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Wellbeing and HOListic hEalth promotion for people with Severe Mental Illness

Project overview

WHOLE-SMI (Wellbeing and HOListic hEalth promotion for people with Severe Mental Illness) aims to examine how physical health support can best be delivered to people living with severe mental illness (SMI) in the North East of England.

Drawing upon the findings of the PRIMROSE study (which McPin were involved in several years ago), it works with commissioners, service users, and community providers to explore what helps, and hinders, successful delivery of support in the area.

It is lead by a research team at the University of Newcastle and is funded by three schools within the NIHR (National Institute of Health Research): the School of Public Health Research, the School of Primary Care and the School of Social Care.

Project details

In recent years attention has increasingly been paid to the poor physical health experienced by people with severe mental illness (SMI) for a number of reasons.

People with SMI on average also have a life expectancy of 20 years shorter than the general population.

WHOLE-SMI seeks to promote better physical health in people with SMI living in the North East, thus working to change current health inequalities.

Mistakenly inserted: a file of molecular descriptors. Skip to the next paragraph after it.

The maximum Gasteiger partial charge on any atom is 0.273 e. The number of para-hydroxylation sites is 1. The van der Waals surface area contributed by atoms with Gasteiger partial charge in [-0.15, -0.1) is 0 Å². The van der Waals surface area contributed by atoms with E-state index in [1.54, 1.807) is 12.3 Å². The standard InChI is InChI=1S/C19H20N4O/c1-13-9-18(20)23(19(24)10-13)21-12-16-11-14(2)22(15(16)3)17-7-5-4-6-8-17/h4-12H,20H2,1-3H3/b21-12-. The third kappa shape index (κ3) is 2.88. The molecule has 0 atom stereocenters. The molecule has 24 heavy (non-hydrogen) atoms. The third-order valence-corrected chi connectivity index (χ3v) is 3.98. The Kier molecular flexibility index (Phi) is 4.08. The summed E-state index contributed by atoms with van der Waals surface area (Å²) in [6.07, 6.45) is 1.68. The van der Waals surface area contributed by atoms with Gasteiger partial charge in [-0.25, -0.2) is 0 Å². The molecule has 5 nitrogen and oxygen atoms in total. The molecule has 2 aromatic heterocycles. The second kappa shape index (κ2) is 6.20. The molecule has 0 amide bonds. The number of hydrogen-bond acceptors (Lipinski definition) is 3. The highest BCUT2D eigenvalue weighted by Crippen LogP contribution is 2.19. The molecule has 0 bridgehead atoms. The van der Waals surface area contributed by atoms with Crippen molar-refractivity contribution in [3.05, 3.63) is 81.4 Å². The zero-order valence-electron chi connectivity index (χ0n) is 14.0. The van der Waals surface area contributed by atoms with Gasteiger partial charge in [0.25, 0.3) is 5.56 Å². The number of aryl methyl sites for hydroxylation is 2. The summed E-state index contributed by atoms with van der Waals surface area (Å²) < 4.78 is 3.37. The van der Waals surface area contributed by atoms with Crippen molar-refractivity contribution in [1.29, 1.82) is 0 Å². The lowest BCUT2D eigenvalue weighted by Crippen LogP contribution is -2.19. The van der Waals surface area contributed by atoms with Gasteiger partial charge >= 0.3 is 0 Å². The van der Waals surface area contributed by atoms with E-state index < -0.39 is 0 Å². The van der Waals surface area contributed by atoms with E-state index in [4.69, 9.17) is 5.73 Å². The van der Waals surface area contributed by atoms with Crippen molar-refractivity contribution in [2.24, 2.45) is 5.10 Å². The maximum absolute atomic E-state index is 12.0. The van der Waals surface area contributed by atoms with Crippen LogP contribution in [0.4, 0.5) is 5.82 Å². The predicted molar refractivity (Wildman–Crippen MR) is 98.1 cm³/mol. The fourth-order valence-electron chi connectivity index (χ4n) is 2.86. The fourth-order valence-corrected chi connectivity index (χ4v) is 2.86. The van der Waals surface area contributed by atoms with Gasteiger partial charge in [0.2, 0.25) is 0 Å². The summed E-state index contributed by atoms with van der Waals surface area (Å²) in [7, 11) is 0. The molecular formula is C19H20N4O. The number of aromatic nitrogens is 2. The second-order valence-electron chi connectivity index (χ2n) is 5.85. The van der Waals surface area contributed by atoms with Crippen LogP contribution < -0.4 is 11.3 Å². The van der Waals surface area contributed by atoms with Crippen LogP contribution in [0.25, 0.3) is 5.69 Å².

We are a project partner, bringing our public involvement expertise to the study, with a senor service user researcher acting as mentor to two part-time peer researchers with lived experience of mental health issues.

WHOLE-SMI is based in the North East and knowledge of the local area including local service user and carer groups is proving important.

The study is officially due to complete in March 2024. A Community Advisory Group of Experts by Experience has been established, which now meets quarterly.

Data collection has involved interviews, workshops, and focus groups with people with lived experience and those in relevant professional roles.

Initial dissemination activities are planned, including presentations at events.

Please email [email protected] for more information.

Work with us

We are always excited to hear from others who want to collaborate on mental health research. From delivering peer research to helping you with public involvement strategies and providing training, get in touch to chat.